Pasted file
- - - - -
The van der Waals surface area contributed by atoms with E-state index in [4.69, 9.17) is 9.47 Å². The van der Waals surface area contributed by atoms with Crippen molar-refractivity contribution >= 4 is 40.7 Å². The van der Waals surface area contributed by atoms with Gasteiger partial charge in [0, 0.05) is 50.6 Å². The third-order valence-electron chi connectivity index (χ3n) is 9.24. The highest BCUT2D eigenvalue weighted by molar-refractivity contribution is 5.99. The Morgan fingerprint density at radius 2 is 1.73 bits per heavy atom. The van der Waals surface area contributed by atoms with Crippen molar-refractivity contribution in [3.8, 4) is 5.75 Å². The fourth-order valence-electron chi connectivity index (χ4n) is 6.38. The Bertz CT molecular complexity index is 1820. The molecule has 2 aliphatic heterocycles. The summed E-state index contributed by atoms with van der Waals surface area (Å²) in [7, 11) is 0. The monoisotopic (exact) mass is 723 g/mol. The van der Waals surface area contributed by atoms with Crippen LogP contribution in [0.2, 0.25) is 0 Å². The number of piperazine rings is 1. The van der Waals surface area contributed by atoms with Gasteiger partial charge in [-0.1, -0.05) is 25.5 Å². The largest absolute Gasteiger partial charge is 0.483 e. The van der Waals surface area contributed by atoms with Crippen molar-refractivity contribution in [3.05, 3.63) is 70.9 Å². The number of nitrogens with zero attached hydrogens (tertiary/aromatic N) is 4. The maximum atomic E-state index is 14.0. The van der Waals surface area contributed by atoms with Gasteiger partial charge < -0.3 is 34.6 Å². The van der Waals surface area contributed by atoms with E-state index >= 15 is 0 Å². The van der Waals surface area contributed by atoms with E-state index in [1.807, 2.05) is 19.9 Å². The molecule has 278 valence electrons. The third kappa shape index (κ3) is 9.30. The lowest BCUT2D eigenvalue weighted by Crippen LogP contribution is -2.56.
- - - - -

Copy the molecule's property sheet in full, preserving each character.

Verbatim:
The van der Waals surface area contributed by atoms with E-state index in [4.69, 9.17) is 9.47 Å². The van der Waals surface area contributed by atoms with Crippen molar-refractivity contribution >= 4 is 40.7 Å². The van der Waals surface area contributed by atoms with Gasteiger partial charge in [0, 0.05) is 50.6 Å². The third-order valence-electron chi connectivity index (χ3n) is 9.24. The highest BCUT2D eigenvalue weighted by molar-refractivity contribution is 5.99. The Morgan fingerprint density at radius 2 is 1.73 bits per heavy atom. The van der Waals surface area contributed by atoms with Crippen molar-refractivity contribution in [3.8, 4) is 5.75 Å². The fourth-order valence-electron chi connectivity index (χ4n) is 6.38. The Bertz CT molecular complexity index is 1820. The molecule has 2 aliphatic heterocycles. The summed E-state index contributed by atoms with van der Waals surface area (Å²) in [7, 11) is 0. The monoisotopic (exact) mass is 723 g/mol. The van der Waals surface area contributed by atoms with Crippen LogP contribution in [0.2, 0.25) is 0 Å². The number of piperazine rings is 1. The van der Waals surface area contributed by atoms with Gasteiger partial charge in [-0.1, -0.05) is 25.5 Å². The largest absolute Gasteiger partial charge is 0.483 e. The van der Waals surface area contributed by atoms with Crippen molar-refractivity contribution in [3.05, 3.63) is 70.9 Å². The number of nitrogens with zero attached hydrogens (tertiary/aromatic N) is 4. The maximum atomic E-state index is 14.0. The van der Waals surface area contributed by atoms with Gasteiger partial charge < -0.3 is 34.6 Å². The van der Waals surface area contributed by atoms with E-state index >= 15 is 0 Å². The van der Waals surface area contributed by atoms with E-state index in [1.807, 2.05) is 19.9 Å². The molecule has 278 valence electrons. The third kappa shape index (κ3) is 9.30. The lowest BCUT2D eigenvalue weighted by Crippen LogP contribution is -2.56.